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    ABSTRACT: Hepatitis C virus (HCV) nonstructural protein 5B (NS5B) has RNA-dependent RNA polymerase (RdRp) activity. Because NS5B recognizes various RNA motifs besides the HCV genome, NS5B has the potential of interacting with host RNA molecules. In this study, an RNA pool enriched with the 3′-UTR sequences was generated and mRNA molecules with high affinity binding to NS5B were selected by iterative selection. Among the high binding mRNA 3′-UTR segments, we analyzed the housekeeping ribosomal protein S4, X-linked [RPS4X] mRNA 3′-UTR and the 3′-UTR of galectin-1 (GAL-1) mRNA, which is known to be one of the genes upregulated in HCV-infected liver cells and to have a wide spectrum of biological properties. By means of IP-RT-PCR, it was demonstrated that both of the mRNA molecules bind to NS5B in the cytoplasm. Interestingly, GAL-1 and RPS4X mRNA can serve as templates for NS5B RdRp, suggesting these RNA molecules are regulated in vivo by NS5B.
    Virology 01/2014; s 450–451:13–23. · 3.35 Impact Factor
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    ABSTRACT: Macrophages are important for maintaining intestinal immune homeostasis. Here, we show that PPARβ/δ (peroxisome proliferator-activated receptor β/δ) directly regulates CD300a in macrophages that express the immunoreceptor tyrosine based-inhibitory motif (ITIM)-containing receptor. In mice lacking CD300a, high-fat diet (HFD) causes chronic intestinal inflammation with low numbers of intestinal lymph capillaries and dramatically expanded mesenteric lymph nodes. As a result, these mice exhibit triglyceride malabsorption and reduced body weight gain on HFD. Peritoneal macrophages from Cd300a-/- mice on HFD are classically M1 activated. Activation of toll-like receptor 4 (TLR4)/MyD88 signaling by lipopolysaccharide (LPS) results in prolonged IL-6 secretion in Cd300a-/- macrophages. Bone marrow transplantation confirmed that the phenotype originates from CD300a deficiency in leucocytes. These results identify CD300a-mediated inhibitory signaling in macrophages as a critical regulator of intestinal immune homeostasis.
    Scientific reports. 01/2014; 4:5412.
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    ABSTRACT: ROBO1 is a membrane protein that functions in axon guidance. ROBO1 contributes to tumour metastasis and angiogenesis and may have potential as a target protein of immunotherapy because ROBO1 is specifically expressed at high levels in hepatocellular carcinoma. In this study, we examined biodistribution and radioimmunotherapy (RIT) using a radioisotope-labelled anti-ROBO1 monoclonal antibody (MAb) against hepatocellular carcinoma models.
    EJNMMI research. 01/2014; 4:29.
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    ABSTRACT: Autoimmune diseases often result from an imbalance between regulatory T (Treg) cells and interleukin-17 (IL-17)-producing T helper (TH17) cells; the origin of the latter cells remains largely unknown. Foxp3 is indispensable for the suppressive function of Treg cells, but the stability of Foxp3 has been under debate. Here we show that TH17 cells originating from Foxp3(+) T cells have a key role in the pathogenesis of autoimmune arthritis. Under arthritic conditions, CD25(lo)Foxp3(+)CD4(+) T cells lose Foxp3 expression (herein called exFoxp3 cells) and undergo transdifferentiation into TH17 cells. Fate mapping analysis showed that IL-17-expressing exFoxp3 T (exFoxp3 TH17) cells accumulated in inflamed joints. The conversion of Foxp3(+)CD4(+) T cells to TH17 cells was mediated by synovial fibroblast-derived IL-6. These exFoxp3 TH17 cells were more potent osteoclastogenic T cells than were naive CD4(+) T cell-derived TH17 cells. Notably, exFoxp3 TH17 cells were characterized by the expression of Sox4, chemokine (C-C motif) receptor 6 (CCR6), chemokine (C-C motif) ligand 20 (CCL20), IL-23 receptor (IL-23R) and receptor activator of NF-κB ligand (RANKL, also called TNFSF11). Adoptive transfer of autoreactive, antigen-experienced CD25(lo)Foxp3(+)CD4(+) T cells into mice followed by secondary immunization with collagen accelerated the onset and increased the severity of arthritis and was associated with the loss of Foxp3 expression in the majority of transferred T cells. We observed IL-17(+)Foxp3(+) T cells in the synovium of subjects with active rheumatoid arthritis (RA), which suggests that plastic Foxp3(+) T cells contribute to the pathogenesis of RA. These findings establish the pathological importance of Foxp3 instability in the generation of pathogenic TH17 cells in autoimmunity.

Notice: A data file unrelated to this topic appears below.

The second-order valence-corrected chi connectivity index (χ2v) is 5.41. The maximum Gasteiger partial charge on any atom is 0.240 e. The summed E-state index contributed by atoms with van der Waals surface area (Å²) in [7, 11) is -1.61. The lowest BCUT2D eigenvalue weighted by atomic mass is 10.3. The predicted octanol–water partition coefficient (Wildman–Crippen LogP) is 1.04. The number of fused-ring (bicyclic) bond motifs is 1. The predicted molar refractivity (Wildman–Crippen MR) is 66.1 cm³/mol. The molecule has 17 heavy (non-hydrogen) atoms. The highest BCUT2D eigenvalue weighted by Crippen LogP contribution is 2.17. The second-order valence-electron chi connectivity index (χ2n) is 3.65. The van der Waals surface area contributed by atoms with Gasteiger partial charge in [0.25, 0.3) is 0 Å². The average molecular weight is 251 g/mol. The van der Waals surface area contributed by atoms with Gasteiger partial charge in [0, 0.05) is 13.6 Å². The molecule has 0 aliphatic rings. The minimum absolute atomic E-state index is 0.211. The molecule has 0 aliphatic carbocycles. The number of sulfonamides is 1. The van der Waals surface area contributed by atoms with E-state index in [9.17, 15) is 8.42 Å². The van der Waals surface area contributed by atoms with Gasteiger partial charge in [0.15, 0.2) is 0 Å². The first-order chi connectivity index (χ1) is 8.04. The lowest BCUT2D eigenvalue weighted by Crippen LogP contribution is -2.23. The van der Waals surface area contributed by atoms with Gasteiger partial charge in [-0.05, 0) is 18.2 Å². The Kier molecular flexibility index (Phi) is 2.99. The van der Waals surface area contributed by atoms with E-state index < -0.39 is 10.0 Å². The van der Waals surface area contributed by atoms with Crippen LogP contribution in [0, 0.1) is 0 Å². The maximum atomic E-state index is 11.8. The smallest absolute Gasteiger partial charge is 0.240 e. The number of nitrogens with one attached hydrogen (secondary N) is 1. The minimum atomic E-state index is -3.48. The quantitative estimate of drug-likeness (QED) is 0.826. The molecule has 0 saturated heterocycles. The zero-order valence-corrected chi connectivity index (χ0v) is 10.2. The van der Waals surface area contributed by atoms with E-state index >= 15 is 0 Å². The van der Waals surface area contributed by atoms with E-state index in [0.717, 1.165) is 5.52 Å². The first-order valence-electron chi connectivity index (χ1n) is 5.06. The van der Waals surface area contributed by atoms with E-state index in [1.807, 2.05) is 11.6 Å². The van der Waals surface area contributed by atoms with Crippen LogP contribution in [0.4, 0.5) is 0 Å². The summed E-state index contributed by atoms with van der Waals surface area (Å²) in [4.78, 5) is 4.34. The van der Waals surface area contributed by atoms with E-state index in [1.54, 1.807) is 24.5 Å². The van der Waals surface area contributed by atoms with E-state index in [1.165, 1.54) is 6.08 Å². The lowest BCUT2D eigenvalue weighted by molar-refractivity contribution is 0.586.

Nature medicine 12/2013; · 27.14 Impact Factor
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    ABSTRACT: Bone-resorbing osteoclasts play an essential role in normal bone homeostasis, as well as in various bone disorders such as osteoporosis and rheumatoid arthritis. Previously we showed that the Tec family of tyrosine kinases is essential for the differentiation of osteoclasts and the inhibition of Btk is a promising strategy for the prevention of the bone loss in osteoclast-associated bone disorders. Here we demonstrate that an orally available Btk inhibitor, ibrutinib (PCI-32765), suppresses osteoclastic bone resorption by inhibiting both osteoclast differentiation and function. Ibrutinib downregulated the expression of NFATc1, the key transcription factor for osteoclastogenesis, and disrupted the formation of the actin ring in mature osteoclasts. In addition, genome-wide screening revealed that Btk regulates the expression of the genes involved in osteoclast differentiation and function in both an NFATc1-dependent and -independent manner. Finally, we showed that ibrutinib administration ameliorated the bone loss that developed in a RANKL-induced osteoporosis mouse model. Thus, this study suggests ibrutinib to be a promising therapeutic agent for osteoclast-associated bone diseases.